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Nemanja Matic no John Terry or Wayne Rooney

Friday 18th August 2017
Given his impact during Chelsea's two most recent title runs, one must ask why the Blues were so ambivalent regarding Nemanja Matic. The answer is simple. Money.

This is not a debate on the Serbian's relative talent. He's a midfielder. Rooney and Terry are, respectively, a forward and defender. We'd be talking apples, oranges, and kiwis. Instead, this is about value to club or, more precisely, why contemporary club executives can do without the proverbial club legend.

Oh, in case you're wondering, Wazza would be the kiwi, because fuzzy and Hair Club.
Nemanja Matic is, without debate, a consummate defensive midfielder. He dresses his steely game in fine silk, making him dangerous on both sides of the ball. That said, he's been sold twice by Chelsea. What gives?

Admittedly, the first sale was before Matic matured. He went to Benfica as a makeweight in the £21 million deal for David Luiz. He was 22 at the time, on loan with Eredivisie side Vitesse Arnhem. The Blues were giving up an unproven talent to gain a proven one.

Proven for everyone other than Jose Mourinho, of course. When the Portuguese returned to Stamford Bridge in the summer of 2014, he quickly repurchased the Serb from Benfica for £22 million, parlaying the cost by sending Kevin de Bruyne to Wolfsburg for £18 million. That winter, he sold Luiz to PSG for a defender's world-record £50 million. The Special One obviously prefers steel to silk.

Although people ridicule his judgment regarding Luiz, De Bruyne, and a younger Romelu Lukaku, three Premier league titles in roughly six seasons managed suggests those people are:

(you decide)

a) petty

b) biased

c) jealous

d) some combination of the above

Poll Maker

The simple facts are Mourinho wanted Matic at both Chelsea and Manchester United and Mourinho got Matic at both Chelsea and United, paying a combined £62 million to do so.

The midfielder's role in a 4-0 romp over West Ham in his Old Trafford debut demonstrated his worth on the pitch. There is also his worth in the clubhouse to consider. Neither were factors in Chelsea's decision to sell.

When a player demonstrates surpassing value on the pitch and in the clubhouse, he has the ingredients to one day become a club legend. At an elemental level, Matic was sold so that, as a potential club legend, he could become someone else's problem.

This is the fundamental difference between, on one side, supporters and pundits, and, on the other, modern corporate ownership. Supporters and pundits love them some club legend. Modern corporate ownership can do without the eventual headache.

Wayne Rooney and John Terry are the two most recent examples of club legends overstaying their welcome.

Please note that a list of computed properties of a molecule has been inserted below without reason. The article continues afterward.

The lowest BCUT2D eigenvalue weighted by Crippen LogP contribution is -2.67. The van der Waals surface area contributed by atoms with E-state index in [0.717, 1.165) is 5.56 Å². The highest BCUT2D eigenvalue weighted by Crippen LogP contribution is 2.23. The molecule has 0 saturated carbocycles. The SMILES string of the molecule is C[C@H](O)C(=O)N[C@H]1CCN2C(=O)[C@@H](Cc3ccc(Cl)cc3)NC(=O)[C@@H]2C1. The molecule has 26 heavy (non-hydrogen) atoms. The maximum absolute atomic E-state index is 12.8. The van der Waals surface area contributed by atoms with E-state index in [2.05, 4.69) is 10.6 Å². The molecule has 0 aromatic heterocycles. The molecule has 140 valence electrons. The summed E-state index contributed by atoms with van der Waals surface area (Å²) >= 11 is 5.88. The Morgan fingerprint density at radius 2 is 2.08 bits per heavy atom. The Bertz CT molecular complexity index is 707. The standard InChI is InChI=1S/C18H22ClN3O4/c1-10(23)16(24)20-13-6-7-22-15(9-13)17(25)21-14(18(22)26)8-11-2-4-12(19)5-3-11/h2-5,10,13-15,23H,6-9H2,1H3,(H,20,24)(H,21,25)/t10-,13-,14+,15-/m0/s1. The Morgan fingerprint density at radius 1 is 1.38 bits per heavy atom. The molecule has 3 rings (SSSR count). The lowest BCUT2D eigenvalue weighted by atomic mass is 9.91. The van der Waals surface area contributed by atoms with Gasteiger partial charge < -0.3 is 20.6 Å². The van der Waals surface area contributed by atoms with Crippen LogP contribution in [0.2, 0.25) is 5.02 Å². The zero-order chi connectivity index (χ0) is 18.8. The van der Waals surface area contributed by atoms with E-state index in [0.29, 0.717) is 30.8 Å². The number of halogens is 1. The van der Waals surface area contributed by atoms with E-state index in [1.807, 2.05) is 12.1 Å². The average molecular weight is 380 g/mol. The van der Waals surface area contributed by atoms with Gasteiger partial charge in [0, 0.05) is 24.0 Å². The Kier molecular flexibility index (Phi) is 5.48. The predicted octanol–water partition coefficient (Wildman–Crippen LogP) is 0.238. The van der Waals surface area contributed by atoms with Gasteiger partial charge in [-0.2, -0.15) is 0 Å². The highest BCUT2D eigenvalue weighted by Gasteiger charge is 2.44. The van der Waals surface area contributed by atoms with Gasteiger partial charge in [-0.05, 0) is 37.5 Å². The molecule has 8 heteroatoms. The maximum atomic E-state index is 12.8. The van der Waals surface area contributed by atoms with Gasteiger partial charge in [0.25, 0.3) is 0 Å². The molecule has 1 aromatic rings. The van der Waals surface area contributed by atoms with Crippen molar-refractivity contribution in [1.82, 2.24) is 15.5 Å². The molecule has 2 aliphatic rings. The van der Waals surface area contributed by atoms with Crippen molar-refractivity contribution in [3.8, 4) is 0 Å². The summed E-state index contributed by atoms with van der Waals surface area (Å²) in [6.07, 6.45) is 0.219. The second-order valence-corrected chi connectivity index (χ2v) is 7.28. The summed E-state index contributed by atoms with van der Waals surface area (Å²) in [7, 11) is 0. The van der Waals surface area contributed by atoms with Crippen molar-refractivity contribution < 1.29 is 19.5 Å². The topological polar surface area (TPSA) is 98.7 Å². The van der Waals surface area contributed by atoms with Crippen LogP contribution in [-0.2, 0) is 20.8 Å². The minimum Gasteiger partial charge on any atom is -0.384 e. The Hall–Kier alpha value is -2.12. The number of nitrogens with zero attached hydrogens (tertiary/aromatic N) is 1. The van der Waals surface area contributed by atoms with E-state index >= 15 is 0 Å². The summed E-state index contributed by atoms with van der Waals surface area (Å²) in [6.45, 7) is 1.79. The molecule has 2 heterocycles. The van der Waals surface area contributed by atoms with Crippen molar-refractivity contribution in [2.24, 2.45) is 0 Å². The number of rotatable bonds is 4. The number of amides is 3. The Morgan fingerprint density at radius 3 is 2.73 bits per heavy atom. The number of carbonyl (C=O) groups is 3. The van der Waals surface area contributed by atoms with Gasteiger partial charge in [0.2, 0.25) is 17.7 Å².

Terry had one resurgent run after Mourinho's return but otherwise became a bit part player in Chelsea's rotation. Yet, he wished to continue playing. Chelsea Technical Director Michael Emenalo could not sell a defender in his late 30s whose mind was more willing than his body. There were no takers. For Emenalo, it was like going upside-down on his car payments.
Similarly, David Moyes, Louis van Gaal, and Mourinho were stuck with a barely thirty-something Rooney whose wages far outstripped his productivity and limited his resale potential.

After a long, drawn out process, both players moved on free transfers. Matic, on the other hand, quickly brought a £40 million return on a net £17 million investment (if you accept the Telegraph's estimated £5 million valuation in the original Luiz deal).

With Rooney and Terry, United and Chelsea were caught in the middle for years. On one side, there were critics shouting that the pair needed to go while they still held some value. On the other, traditionalists argued that's not how you treat a club legend.

I think we can all agree corporate ownership is more concerned with the bottom line than how a single employee is treated. Unfortunately, public relations do affect the bottom line. Club executives must sometimes respect the paying customer's opinion even when it is detrimental to their profit margin. Supporter's groups with a powerful lobby fall into that category.

By selling Matic, Chelsea realised a healthy gain rather than a loss. It nipped a potential problem in the bud. Now, it can reinvest the sale's proceeds in new players should it wish, while freeing up a roster spot for a younger player. Most importantly, however, Emenalo can present Roman Abramovich with a more appealing balance sheet. In professional parlance, this is known as job security.
Jose Mourinho is less concerned with accounting. His job security demands he deliver a fourth Premier League title, first at United, in an expeditious manner. Cost is secondary. Right now, Nemanja Matic is no Wayne Rooney or John Terry. If he becomes one by helping his new old boss add to United's own legend, so be it. Mou will burn that bridge when he comes to it.
Martin Palazzotto

The former editor of World Football Columns, Martin contributes frequently to Stretty News and is the author of the short story collection strange bOUnce. He has appeared in several other blogs which, sadly, have ceased to exist. He is old and likes to bring out defunct. Although football is his primary passion, the geezer enjoys many sports and pop culture forms. Expect them to intrude upon his meanderings for It's Round and It's White.

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